Looking for a good used car? Well, if you find a hybrid or an EV you like, don’t dawdle on buying it because it’ll be off the lot before you know it.
According to iSeeCars.com, five of the top 10 fastest selling used cars in the U.S. in the first half of this year were hybrids or full electrics, including the top three movers. Perhaps even more astonishing, only one of the top 10 is an American car.
Overall, iSeeCars.com found that one- to three-year-old used cars took an average of 42.4 days to sell. The top 10 fastest selling cars, however, were much faster—ranging from just 19.7 days on the market to 29.4 days.
“For a car to sell so quickly, it needs to have the right mix of demand and supply,” explained iSeeCars.com CEO Phong Ly.
The fastest selling car in America was the Toyota Prius plug-in hybrid, taking just 19.7 days to move. It was followed by the Nissan Leaf at 24.3 days and the only American car on the list, Tesla Model S at 26.1 days. The Prius is currently moving more than twice as fast as normal used cars, and is a dramatic turnaround from this time last year when it took 38.1 days to sell one.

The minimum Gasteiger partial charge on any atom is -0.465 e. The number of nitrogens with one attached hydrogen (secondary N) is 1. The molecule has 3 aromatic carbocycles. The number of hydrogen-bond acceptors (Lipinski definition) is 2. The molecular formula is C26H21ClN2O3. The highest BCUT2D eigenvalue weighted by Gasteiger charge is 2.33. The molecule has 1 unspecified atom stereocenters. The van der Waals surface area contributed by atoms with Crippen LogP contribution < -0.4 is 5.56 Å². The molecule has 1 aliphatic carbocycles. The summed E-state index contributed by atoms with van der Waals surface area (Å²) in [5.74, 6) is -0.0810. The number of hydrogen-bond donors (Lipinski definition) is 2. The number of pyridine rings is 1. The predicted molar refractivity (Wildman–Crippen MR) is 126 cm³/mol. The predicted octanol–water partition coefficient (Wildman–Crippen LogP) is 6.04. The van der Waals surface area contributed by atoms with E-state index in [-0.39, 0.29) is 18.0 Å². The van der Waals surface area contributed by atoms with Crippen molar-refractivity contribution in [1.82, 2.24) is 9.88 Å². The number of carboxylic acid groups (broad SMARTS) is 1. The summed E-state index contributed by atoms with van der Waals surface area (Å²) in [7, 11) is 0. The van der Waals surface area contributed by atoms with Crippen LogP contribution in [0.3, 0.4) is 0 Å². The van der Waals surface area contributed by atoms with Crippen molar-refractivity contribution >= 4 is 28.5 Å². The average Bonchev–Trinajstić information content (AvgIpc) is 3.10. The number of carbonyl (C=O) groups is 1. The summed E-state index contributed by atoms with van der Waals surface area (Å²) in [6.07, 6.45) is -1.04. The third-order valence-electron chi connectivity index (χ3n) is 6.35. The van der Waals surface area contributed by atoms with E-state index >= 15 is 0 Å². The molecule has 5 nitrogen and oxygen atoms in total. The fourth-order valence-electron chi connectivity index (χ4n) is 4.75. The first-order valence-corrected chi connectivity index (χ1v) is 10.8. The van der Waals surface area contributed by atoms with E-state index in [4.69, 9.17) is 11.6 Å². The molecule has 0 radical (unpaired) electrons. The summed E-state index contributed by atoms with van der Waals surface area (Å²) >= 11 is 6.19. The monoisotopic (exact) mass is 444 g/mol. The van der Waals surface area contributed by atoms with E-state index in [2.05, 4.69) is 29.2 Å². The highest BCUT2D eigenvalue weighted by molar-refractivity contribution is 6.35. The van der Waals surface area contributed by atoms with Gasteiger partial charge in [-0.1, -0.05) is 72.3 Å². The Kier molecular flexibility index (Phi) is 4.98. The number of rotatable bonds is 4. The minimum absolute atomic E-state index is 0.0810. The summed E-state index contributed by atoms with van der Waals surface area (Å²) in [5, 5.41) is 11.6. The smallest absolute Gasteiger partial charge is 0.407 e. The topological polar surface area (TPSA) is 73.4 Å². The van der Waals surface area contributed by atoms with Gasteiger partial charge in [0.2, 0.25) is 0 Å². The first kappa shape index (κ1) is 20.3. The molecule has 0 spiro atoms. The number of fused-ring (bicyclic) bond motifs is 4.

“The dramatic decrease in days on the market is at least partially due to the fact that 54 percent of these cars were sold in California and the distribution of the stickers that allow plug-in hybrids to be used in California’s HOV carpool lanes with a single occupant has reached its limit, pushing up demand for used cars that already have this privilege,” said Ly.
Further, demand may have been driven up by a 17% decline in average price: in 2015, the Prius Plug-In sold for $22,945 on average, but prices dropped to $19,057 by 2016. The Leaf enjoys a similar trajectory with prices coming down more than $2,200 to just over $12,500.
The remaining vehicles on the list and how long they take to sell are:
- Hyundai Veloster Turbo (27.8 days)
- Infiniti QX60 (27.9 days)
- Infiniti QX56 (29 days)
- Lexus CT 200h (29.4 days)
- Toyota Highlander hybrid (29.6 days)
- Lexus RX 350 (29.7 days)
- Mazda2 (29.9 days)
While trucks and sport-utes have been blowing off new car sales lots due to the low gas prices, it seems unusual that used cars would be going in the opposite direction; however, Ly has a theory.
After many years of alternative fuel vehicles on the market, consumer confidence in these vehicles’ performance, range, safety, and battery life has increased. Now, with these used models being more affordable than ever, some buyers are taking the leap to cars that reduce their dependence on gasoline even though gas prices are still low. Ly was quick to point out that not all alternative fuel vehicles show this pattern.
Read more of the original article in The Detroit Bureau.